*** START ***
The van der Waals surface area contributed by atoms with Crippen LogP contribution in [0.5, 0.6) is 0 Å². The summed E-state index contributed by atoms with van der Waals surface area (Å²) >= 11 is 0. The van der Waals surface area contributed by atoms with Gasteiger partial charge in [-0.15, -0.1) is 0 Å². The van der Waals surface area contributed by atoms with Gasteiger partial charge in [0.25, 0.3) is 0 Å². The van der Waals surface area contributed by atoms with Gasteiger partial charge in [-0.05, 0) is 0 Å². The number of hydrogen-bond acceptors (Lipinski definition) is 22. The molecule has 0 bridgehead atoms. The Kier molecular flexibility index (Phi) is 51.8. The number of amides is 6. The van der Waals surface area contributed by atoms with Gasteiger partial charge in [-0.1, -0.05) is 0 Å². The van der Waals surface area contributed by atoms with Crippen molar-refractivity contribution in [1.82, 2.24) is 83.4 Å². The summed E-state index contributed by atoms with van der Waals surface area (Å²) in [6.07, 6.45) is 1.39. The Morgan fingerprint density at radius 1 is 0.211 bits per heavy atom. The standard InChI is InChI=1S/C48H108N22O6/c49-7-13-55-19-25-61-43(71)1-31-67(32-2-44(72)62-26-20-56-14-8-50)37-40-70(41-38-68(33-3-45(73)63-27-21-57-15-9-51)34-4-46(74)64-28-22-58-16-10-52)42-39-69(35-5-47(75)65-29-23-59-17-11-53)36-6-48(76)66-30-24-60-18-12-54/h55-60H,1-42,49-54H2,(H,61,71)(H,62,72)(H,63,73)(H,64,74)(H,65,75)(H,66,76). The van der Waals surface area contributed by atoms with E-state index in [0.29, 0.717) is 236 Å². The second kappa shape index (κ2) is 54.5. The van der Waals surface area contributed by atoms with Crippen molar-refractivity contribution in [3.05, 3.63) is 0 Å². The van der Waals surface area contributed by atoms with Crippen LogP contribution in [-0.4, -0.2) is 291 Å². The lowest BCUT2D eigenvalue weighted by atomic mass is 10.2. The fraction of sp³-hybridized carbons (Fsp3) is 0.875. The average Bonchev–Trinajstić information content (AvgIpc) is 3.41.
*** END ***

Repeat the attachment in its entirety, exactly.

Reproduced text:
The van der Waals surface area contributed by atoms with Crippen LogP contribution in [0.5, 0.6) is 0 Å². The summed E-state index contributed by atoms with van der Waals surface area (Å²) >= 11 is 0. The van der Waals surface area contributed by atoms with Gasteiger partial charge in [-0.15, -0.1) is 0 Å². The van der Waals surface area contributed by atoms with Gasteiger partial charge in [0.25, 0.3) is 0 Å². The van der Waals surface area contributed by atoms with Gasteiger partial charge in [-0.05, 0) is 0 Å². The number of hydrogen-bond acceptors (Lipinski definition) is 22. The molecule has 0 bridgehead atoms. The Kier molecular flexibility index (Phi) is 51.8. The number of amides is 6. The van der Waals surface area contributed by atoms with Gasteiger partial charge in [-0.1, -0.05) is 0 Å². The van der Waals surface area contributed by atoms with Crippen molar-refractivity contribution in [1.82, 2.24) is 83.4 Å². The summed E-state index contributed by atoms with van der Waals surface area (Å²) in [6.07, 6.45) is 1.39. The Morgan fingerprint density at radius 1 is 0.211 bits per heavy atom. The standard InChI is InChI=1S/C48H108N22O6/c49-7-13-55-19-25-61-43(71)1-31-67(32-2-44(72)62-26-20-56-14-8-50)37-40-70(41-38-68(33-3-45(73)63-27-21-57-15-9-51)34-4-46(74)64-28-22-58-16-10-52)42-39-69(35-5-47(75)65-29-23-59-17-11-53)36-6-48(76)66-30-24-60-18-12-54/h55-60H,1-42,49-54H2,(H,61,71)(H,62,72)(H,63,73)(H,64,74)(H,65,75)(H,66,76). The van der Waals surface area contributed by atoms with E-state index in [0.29, 0.717) is 236 Å². The second kappa shape index (κ2) is 54.5. The van der Waals surface area contributed by atoms with Crippen molar-refractivity contribution in [3.05, 3.63) is 0 Å². The van der Waals surface area contributed by atoms with Crippen LogP contribution in [-0.4, -0.2) is 291 Å². The lowest BCUT2D eigenvalue weighted by atomic mass is 10.2. The fraction of sp³-hybridized carbons (Fsp3) is 0.875. The average Bonchev–Trinajstić information content (AvgIpc) is 3.41.